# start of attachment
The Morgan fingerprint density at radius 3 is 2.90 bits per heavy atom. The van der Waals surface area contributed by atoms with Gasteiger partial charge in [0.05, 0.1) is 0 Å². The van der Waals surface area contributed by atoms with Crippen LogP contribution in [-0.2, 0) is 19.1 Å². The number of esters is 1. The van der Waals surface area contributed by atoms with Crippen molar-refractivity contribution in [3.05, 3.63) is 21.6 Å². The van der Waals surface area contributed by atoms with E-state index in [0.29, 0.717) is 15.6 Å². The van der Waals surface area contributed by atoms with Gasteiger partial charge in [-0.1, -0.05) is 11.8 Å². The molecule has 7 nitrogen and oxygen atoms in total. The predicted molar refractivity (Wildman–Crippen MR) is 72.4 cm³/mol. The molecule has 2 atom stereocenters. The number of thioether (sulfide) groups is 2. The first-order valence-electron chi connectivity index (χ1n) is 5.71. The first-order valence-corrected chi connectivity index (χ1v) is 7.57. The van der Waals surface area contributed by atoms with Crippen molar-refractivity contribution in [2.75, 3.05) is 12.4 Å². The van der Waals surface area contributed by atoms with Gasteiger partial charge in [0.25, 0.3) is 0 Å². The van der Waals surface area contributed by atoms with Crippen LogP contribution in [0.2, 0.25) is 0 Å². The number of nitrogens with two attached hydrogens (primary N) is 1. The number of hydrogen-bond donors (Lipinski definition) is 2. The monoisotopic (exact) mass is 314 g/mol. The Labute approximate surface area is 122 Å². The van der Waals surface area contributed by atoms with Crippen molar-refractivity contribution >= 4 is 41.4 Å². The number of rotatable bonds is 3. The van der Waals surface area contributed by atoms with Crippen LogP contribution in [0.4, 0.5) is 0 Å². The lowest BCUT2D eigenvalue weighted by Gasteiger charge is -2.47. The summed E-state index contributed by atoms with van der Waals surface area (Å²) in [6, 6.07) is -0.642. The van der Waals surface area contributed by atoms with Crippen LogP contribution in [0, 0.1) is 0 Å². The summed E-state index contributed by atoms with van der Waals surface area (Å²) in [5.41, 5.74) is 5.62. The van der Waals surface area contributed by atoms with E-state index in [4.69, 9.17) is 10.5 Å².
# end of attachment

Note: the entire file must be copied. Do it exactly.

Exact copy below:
The Morgan fingerprint density at radius 3 is 2.90 bits per heavy atom. The van der Waals surface area contributed by atoms with Gasteiger partial charge in [0.05, 0.1) is 0 Å². The van der Waals surface area contributed by atoms with Crippen LogP contribution in [-0.2, 0) is 19.1 Å². The number of esters is 1. The van der Waals surface area contributed by atoms with Crippen molar-refractivity contribution in [3.05, 3.63) is 21.6 Å². The van der Waals surface area contributed by atoms with E-state index in [0.29, 0.717) is 15.6 Å². The van der Waals surface area contributed by atoms with Gasteiger partial charge in [-0.1, -0.05) is 11.8 Å². The molecule has 7 nitrogen and oxygen atoms in total. The predicted molar refractivity (Wildman–Crippen MR) is 72.4 cm³/mol. The molecule has 2 atom stereocenters. The number of thioether (sulfide) groups is 2. The first-order valence-electron chi connectivity index (χ1n) is 5.71. The first-order valence-corrected chi connectivity index (χ1v) is 7.57. The van der Waals surface area contributed by atoms with Crippen molar-refractivity contribution in [2.75, 3.05) is 12.4 Å². The van der Waals surface area contributed by atoms with Gasteiger partial charge in [0.25, 0.3) is 0 Å². The van der Waals surface area contributed by atoms with Crippen LogP contribution in [0.2, 0.25) is 0 Å². The number of nitrogens with two attached hydrogens (primary N) is 1. The number of hydrogen-bond donors (Lipinski definition) is 2. The monoisotopic (exact) mass is 314 g/mol. The Labute approximate surface area is 122 Å². The van der Waals surface area contributed by atoms with Crippen molar-refractivity contribution >= 4 is 41.4 Å². The number of rotatable bonds is 3. The van der Waals surface area contributed by atoms with Crippen LogP contribution in [0.4, 0.5) is 0 Å². The lowest BCUT2D eigenvalue weighted by Gasteiger charge is -2.47. The summed E-state index contributed by atoms with van der Waals surface area (Å²) in [6, 6.07) is -0.642. The van der Waals surface area contributed by atoms with Crippen LogP contribution in [0, 0.1) is 0 Å². The summed E-state index contributed by atoms with van der Waals surface area (Å²) in [5.41, 5.74) is 5.62. The van der Waals surface area contributed by atoms with E-state index in [4.69, 9.17) is 10.5 Å².